Ed’s note: This story was originally published April 2, 1986.
Tomas Transtromer saw the syntactical evasion again and again when he worked at the prison for young men.
"They had committed something, but they expressed it in a passive way: 'It happened I was standing there in a house with a lot of money in front of me...." Transtromer remembers, laughing. The crime happened to them. They were victims, not responsible for what happened to the money.
"The way you express yourself is the way you experience things," says Transtromer. It is a fitting credo for a man who is both a psychologist and a poet.
Transtromer is considered by many, among them poet Robert Bly, to be Sweden's premier poet. They even say it is not unlikely he will someday win a Nobel prize. But he spends much of his time with people who, he says, "are not at all interested in my poetry."
As Transtromer, who now works as an occupational psychologist for the Swedish government says this, a faint smile plays across his weathered face. No grand statements, no pronouncements. His wife Monica says he loves to perform, describing his delight in presenting his poems -- as he will tonight at the Folger Shakespeare Library -- with a Swedish idiom that translates as "stage fox." But Transtromer seems to prefer his worn blue jeans and rolled shirt sleeves to a poet's mantle.
"I'm quite anonymous in the job for most people," he says.
The sick boy
Locked in a vision
with his tongue stiff as a horn.
He sits with his back turned to the picture with the cornfield.
The bandage round his jaw hinting at embalming.
His glasses are thick like a diver's. And everything is unanswered
and vehement like the telephone ringing in the dark.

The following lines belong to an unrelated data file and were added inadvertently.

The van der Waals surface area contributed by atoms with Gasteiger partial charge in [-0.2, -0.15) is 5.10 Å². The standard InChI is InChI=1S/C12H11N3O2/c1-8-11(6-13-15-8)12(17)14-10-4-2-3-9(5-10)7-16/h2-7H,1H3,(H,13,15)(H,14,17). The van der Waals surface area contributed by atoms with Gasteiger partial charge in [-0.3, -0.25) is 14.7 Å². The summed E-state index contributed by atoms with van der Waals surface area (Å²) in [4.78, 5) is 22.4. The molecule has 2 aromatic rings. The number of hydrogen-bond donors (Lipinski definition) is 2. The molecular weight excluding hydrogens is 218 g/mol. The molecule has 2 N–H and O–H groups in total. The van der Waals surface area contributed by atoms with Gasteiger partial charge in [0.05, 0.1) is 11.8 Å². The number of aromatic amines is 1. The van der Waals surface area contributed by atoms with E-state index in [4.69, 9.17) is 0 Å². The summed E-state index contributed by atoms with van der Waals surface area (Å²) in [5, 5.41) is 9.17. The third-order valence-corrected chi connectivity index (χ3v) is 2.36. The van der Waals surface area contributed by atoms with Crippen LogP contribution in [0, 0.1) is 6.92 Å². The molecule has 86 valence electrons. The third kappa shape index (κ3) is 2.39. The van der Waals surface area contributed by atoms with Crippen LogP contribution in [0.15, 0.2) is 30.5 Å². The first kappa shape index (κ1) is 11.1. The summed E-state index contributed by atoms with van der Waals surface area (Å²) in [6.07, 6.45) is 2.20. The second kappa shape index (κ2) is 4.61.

After an Attack" from "Selected Poems"
The sick boy is an epileptic, the man who cannot pierce his vision is the young psychologist Transtromer.
"We were at a reading and someone asked, 'How has your work affected your poetry?' " remembers Bly, who has translated Transtromer's work. "He said, 'Well, what's strange is that no one has asked me how poetry affected my work.' In America, people are always saying their work is just something they do so they can write poetry. It's not at all as important as the poetry. He's saying that it's hard to say which is more important."
With a self-deflating smile that suggests life is a matter of quiet and poignant humor, Transtromer says, "That's my problem in life -- there are so many things I want to do. For a time I was in a prison working, counseling, and that was a full-time job. I don't know how I wrote."
Transtromer, 54, is a man prey to distractions -- the piano he plays frequently and well, letters from foreign countries where he will read or be published, projects like his current one of translating the Psalms into Swedish for a new government-sponsored Bible -- and he wryly praises the sparsely furnished Folger guest house because, unlike American hotels "with the televisions, so you spend your time watching television," the rooms include nothing to tempt one.